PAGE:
Litepanels Wins Patent Case, Infringing LED Panels Barred from US Without Licensing
We’ve been following this case now for a little while, but if you aren’t familiar with it, Vitec Group, who is the parent company of Litepanels, claimed to have patents on a number of LED technologies related to film/video lighting. The US courts have now confirmed that, and in order to continue importing and selling LED panels, these companies must pay to license and continue using the infringing technology. Cinescopophilia has the full scoop on the result.
Here is their opinion on the matter:
Contrary to the substantial amount of misinformation surrounding this case, the General Exclusion Order will not affect the importation of emergency lighting, cellular phones, automobile taillights, or LED bulbs themselves. It also does not affect other forms of LED lighting used for film, video or photography such as RGB and Remote Phosphor technologies. It simply prohibits the importation into the United States of LED lighting products for film, video or photography that infringe certain claims of the Litepanels patents without the patent holder’s consent.
What does it really mean to you? Not much, and never did. What can you expect to see happen to the Respondents? Well perhaps something similar to what has been imposed on two of the companies already.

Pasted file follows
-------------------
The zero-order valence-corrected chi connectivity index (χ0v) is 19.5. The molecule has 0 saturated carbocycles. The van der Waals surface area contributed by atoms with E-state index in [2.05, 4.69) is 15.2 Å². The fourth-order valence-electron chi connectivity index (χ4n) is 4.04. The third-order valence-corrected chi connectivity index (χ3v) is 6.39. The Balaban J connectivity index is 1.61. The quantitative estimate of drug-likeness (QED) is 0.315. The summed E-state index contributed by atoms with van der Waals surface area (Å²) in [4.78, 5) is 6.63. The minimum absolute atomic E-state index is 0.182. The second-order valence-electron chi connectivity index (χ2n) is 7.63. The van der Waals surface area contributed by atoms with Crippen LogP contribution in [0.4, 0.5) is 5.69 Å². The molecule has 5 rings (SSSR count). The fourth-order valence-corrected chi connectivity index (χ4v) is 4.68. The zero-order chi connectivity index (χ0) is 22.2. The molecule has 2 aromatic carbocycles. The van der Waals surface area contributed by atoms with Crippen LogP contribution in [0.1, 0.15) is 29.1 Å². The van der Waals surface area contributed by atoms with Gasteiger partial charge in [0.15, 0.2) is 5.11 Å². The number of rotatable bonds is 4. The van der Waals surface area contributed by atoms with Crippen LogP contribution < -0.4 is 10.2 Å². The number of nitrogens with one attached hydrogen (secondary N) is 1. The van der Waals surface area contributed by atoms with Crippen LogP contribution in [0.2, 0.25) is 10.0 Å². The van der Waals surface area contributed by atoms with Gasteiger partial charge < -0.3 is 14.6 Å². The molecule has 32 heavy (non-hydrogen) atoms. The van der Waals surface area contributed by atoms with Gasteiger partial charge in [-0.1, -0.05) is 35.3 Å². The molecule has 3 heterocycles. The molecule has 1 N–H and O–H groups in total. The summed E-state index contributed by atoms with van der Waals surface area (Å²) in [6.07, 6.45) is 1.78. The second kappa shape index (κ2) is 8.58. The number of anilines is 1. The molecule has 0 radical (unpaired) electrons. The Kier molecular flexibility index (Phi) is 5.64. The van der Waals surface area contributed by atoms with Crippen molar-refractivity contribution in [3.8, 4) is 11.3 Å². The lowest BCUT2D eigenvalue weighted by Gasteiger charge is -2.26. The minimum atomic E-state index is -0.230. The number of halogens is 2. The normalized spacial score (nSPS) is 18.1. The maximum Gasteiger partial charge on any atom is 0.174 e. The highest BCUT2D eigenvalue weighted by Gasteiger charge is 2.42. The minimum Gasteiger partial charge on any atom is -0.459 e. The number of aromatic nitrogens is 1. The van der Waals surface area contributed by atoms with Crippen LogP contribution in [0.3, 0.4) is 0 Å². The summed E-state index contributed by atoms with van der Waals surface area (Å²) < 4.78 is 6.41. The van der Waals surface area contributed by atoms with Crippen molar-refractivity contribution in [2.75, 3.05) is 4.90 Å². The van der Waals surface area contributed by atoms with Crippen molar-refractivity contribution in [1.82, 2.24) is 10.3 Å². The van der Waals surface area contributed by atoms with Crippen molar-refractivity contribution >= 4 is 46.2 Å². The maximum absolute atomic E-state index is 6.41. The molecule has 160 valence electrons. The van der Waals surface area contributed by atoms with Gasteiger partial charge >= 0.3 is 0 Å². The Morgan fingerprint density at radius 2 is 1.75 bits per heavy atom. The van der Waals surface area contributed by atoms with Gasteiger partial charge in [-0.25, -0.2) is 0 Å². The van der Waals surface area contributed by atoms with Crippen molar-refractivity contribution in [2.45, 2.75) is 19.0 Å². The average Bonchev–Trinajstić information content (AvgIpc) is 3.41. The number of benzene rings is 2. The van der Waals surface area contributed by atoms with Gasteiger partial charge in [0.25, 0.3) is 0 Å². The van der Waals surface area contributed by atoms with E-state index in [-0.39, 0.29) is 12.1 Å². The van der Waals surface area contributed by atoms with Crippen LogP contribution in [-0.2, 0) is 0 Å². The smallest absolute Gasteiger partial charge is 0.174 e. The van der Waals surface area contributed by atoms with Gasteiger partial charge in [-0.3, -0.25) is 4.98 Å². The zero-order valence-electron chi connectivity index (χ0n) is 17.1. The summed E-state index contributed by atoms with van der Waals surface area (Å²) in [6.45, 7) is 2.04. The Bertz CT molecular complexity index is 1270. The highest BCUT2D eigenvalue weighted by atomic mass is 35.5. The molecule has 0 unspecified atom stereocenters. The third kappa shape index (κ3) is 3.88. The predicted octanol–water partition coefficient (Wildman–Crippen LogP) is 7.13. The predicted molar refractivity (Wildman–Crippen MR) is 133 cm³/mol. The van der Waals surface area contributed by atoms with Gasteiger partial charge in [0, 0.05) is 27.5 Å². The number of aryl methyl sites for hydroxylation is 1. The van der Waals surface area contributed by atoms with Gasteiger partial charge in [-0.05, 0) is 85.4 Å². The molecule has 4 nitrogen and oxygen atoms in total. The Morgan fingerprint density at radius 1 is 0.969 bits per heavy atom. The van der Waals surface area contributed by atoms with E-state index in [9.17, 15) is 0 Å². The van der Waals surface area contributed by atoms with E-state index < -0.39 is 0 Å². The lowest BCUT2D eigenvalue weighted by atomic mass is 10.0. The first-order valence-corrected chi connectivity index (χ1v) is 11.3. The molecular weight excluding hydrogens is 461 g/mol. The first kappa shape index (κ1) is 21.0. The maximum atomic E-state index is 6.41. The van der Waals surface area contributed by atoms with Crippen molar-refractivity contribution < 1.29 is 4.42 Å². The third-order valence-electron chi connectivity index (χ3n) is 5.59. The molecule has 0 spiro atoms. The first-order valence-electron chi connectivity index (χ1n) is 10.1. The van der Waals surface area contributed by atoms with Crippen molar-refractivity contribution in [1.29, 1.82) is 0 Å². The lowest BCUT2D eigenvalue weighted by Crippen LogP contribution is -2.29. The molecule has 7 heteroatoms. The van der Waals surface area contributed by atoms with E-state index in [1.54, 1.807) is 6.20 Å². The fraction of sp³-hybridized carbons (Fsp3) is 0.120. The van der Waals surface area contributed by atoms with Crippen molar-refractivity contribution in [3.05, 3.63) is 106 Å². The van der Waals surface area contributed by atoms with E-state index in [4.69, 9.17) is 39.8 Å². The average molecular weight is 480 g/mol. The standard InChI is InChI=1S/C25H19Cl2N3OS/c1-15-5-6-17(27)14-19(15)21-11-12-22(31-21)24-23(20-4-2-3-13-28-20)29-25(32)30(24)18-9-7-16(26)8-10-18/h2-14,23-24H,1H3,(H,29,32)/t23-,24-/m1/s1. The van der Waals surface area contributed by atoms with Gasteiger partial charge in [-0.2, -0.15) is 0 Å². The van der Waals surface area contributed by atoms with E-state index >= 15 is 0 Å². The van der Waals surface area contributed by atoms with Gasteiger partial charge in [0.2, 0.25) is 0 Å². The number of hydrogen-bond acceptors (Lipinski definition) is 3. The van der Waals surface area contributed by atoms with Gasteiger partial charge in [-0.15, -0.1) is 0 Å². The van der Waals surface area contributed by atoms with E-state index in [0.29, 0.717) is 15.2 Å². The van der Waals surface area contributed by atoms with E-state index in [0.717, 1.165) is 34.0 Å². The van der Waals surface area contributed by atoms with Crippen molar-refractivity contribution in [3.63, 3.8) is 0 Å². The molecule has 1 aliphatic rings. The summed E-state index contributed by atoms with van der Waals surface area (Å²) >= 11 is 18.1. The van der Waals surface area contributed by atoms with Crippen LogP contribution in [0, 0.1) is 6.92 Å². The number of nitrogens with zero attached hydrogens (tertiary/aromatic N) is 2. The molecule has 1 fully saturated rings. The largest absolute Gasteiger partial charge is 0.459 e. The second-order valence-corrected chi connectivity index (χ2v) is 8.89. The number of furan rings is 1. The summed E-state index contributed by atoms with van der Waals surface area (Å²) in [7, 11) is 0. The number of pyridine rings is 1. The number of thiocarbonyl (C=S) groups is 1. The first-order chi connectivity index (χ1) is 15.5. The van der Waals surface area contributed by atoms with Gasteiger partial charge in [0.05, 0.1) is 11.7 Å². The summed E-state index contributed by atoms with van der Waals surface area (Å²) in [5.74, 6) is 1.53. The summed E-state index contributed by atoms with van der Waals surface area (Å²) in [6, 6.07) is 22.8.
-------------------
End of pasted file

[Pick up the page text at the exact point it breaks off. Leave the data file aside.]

F&V and Nanguang must now seek written permission from Litepanels to import into the United States or directly sell for importation into the United States any LED photographic lighting device. If F&V or Nanguang do bring in any LED photographic lighting device subject to written approval by Litepanels they will do so paying license fees and royalties to Litepanels.
So far it seems some of the major manufacturers have already complied and will be licensing the technology, but it’s unclear what will happen with the rest. The patents themselves are relatively broad, so I’m not sure what type of LEDs these companies could still make that wouldn’t go against the patents that have already been filed.
According to the above information, it will be mostly business as usual, unless you were only getting your panels from overseas from one of those companies above, and they decide not to pay Litepanels to bring the LEDs into the US. Whatever you think of the case, the company does own the patents, and the courts have ruled in their favor. If you were thinking about getting into the LED film/video lighting business, it’s probably going to cost a bit more than it would have previously, but the case is now settled, so we will see what happens down the road.
What do you guys think about the case? Do you think this means anything to you personally and your work or business?